|کد مقاله||کد نشریه||سال انتشار||مقاله انگلیسی||ترجمه فارسی||نسخه تمام متن|
|2651930||1139555||2015||6 صفحه PDF||ندارد||دانلود رایگان|
SummaryBackgroundAlthough enteral nutrition (EN) in critically ill patients is increasingly common, enteral underfeeding remains problematic. In the present study, we aimed to identify the reasons for insufficient EN.MethodsIn this single-centre, prospective, observational study in a general intensive care unit, the nurses documented cases experiencing enteral underfeeding during three-month study period. Decisions regarding EN were made and substantiated by the doctors. No feeding protocol was in use. The EN rate was assessed daily and considered insufficient if less than 50 kcal/h was administered and the rate had not increase in the previous 12 hour period.ResultsEighty-seven patients were screened for 707 patient-days. Nurses documented 141 instances of insufficient EN in 49 patients (56.7% of all study subjects). EN was not initiated in 61% of these cases, EN was stopped in 14%, EN decreased in 2% and insufficient EN was not increased in 23%. EN was not initiated primarily due to surgical reasons. EN was not increased due to clinical instability. EN was decreased or stopped primarily due to high gastric residual volumes (GRV).The study served as step one in a quality improvement process and resulted in the introduction of a nurse-driven feeding protocol.ConclusionThe main reasons for insufficient EN in intensive care patients include recent GI surgery, shock and large GRV. EN is commonly withheld for several days after GI surgery, whereas in shock there was a prohibition on increasing EN towards the target. Insufficient EN is highly prevalent; the incidence of EN should be reduced by training and the acceptance of more liberal EN policies.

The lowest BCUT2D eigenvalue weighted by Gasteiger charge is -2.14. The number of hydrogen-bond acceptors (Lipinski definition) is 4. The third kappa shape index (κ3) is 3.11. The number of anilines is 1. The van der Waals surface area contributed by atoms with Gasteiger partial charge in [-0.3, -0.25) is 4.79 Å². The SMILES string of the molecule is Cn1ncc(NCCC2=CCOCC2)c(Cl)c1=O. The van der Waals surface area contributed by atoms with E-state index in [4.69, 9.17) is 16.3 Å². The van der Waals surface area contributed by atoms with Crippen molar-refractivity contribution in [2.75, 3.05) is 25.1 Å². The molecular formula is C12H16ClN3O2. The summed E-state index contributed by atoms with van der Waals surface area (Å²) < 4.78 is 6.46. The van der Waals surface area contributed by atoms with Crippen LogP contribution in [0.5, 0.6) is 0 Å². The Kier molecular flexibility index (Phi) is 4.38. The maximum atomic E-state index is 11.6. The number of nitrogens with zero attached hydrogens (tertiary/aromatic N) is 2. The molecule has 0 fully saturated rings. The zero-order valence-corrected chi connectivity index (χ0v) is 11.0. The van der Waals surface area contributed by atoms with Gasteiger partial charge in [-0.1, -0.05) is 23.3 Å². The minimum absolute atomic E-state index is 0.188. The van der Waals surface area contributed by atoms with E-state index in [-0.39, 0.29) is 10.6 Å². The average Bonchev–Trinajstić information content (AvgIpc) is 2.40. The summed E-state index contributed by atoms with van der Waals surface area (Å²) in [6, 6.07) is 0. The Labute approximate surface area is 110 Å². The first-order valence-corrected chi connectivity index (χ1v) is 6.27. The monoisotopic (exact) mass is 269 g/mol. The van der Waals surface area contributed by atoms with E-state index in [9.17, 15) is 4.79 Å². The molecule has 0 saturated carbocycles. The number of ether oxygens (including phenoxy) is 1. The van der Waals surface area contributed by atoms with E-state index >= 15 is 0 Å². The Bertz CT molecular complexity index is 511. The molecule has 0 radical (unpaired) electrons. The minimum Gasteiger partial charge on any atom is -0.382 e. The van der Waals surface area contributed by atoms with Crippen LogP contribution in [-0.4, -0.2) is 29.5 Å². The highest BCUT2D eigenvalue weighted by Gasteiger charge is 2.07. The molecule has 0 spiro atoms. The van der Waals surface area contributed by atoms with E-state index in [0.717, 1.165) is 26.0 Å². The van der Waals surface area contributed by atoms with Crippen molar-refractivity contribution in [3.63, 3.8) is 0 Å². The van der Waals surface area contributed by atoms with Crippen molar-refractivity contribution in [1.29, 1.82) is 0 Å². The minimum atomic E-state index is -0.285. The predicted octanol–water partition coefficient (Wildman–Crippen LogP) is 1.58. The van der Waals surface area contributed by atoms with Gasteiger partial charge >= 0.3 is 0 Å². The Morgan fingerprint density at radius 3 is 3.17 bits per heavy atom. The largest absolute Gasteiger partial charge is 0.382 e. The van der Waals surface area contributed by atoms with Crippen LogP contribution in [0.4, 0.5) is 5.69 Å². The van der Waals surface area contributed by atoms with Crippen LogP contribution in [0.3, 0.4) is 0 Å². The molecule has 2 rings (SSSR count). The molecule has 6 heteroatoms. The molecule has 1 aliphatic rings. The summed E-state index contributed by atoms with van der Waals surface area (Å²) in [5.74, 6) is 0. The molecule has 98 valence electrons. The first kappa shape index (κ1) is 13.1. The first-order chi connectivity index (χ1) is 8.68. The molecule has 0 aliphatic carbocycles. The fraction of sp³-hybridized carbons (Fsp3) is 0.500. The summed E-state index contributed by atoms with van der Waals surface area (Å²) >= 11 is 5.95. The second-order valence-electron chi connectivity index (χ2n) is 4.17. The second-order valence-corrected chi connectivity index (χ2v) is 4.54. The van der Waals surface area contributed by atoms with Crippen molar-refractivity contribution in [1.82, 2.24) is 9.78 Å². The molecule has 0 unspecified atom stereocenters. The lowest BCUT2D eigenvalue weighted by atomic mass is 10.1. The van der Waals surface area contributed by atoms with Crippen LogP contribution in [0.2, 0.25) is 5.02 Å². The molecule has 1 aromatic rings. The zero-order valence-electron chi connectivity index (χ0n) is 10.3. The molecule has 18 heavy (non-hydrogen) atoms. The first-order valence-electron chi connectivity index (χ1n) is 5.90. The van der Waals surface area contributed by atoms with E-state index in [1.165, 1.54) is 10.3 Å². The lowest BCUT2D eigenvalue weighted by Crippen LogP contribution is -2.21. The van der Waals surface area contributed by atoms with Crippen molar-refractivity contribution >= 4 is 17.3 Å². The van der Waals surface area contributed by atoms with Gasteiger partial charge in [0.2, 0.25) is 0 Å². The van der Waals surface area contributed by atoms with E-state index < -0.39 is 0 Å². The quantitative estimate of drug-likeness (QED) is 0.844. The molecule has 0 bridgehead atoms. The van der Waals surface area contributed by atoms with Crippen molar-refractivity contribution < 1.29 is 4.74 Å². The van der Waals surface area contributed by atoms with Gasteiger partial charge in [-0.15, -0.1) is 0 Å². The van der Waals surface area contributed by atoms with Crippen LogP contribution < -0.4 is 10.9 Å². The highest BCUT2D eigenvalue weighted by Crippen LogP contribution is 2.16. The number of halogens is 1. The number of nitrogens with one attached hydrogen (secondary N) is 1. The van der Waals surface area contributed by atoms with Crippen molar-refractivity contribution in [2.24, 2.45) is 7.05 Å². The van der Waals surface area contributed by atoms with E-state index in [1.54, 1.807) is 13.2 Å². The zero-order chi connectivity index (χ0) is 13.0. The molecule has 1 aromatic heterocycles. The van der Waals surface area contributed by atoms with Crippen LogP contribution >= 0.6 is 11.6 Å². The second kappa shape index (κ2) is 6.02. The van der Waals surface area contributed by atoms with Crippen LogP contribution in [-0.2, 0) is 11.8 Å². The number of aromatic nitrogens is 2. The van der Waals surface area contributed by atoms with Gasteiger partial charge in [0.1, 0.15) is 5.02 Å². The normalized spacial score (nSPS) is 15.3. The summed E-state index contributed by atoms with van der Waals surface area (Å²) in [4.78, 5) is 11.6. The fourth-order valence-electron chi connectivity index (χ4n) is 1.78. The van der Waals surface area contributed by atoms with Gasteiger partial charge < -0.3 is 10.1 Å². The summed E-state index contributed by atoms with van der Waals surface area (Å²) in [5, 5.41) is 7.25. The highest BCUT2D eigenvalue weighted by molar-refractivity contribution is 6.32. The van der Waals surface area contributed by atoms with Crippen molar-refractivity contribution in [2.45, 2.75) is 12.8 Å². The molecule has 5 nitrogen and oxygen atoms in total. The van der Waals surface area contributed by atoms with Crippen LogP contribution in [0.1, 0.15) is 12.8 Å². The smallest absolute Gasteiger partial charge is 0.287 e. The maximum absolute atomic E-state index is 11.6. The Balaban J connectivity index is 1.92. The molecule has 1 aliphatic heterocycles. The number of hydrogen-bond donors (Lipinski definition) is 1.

Journal: Intensive and Critical Care Nursing - Volume 31, Issue 5, October 2015, Pages 309–314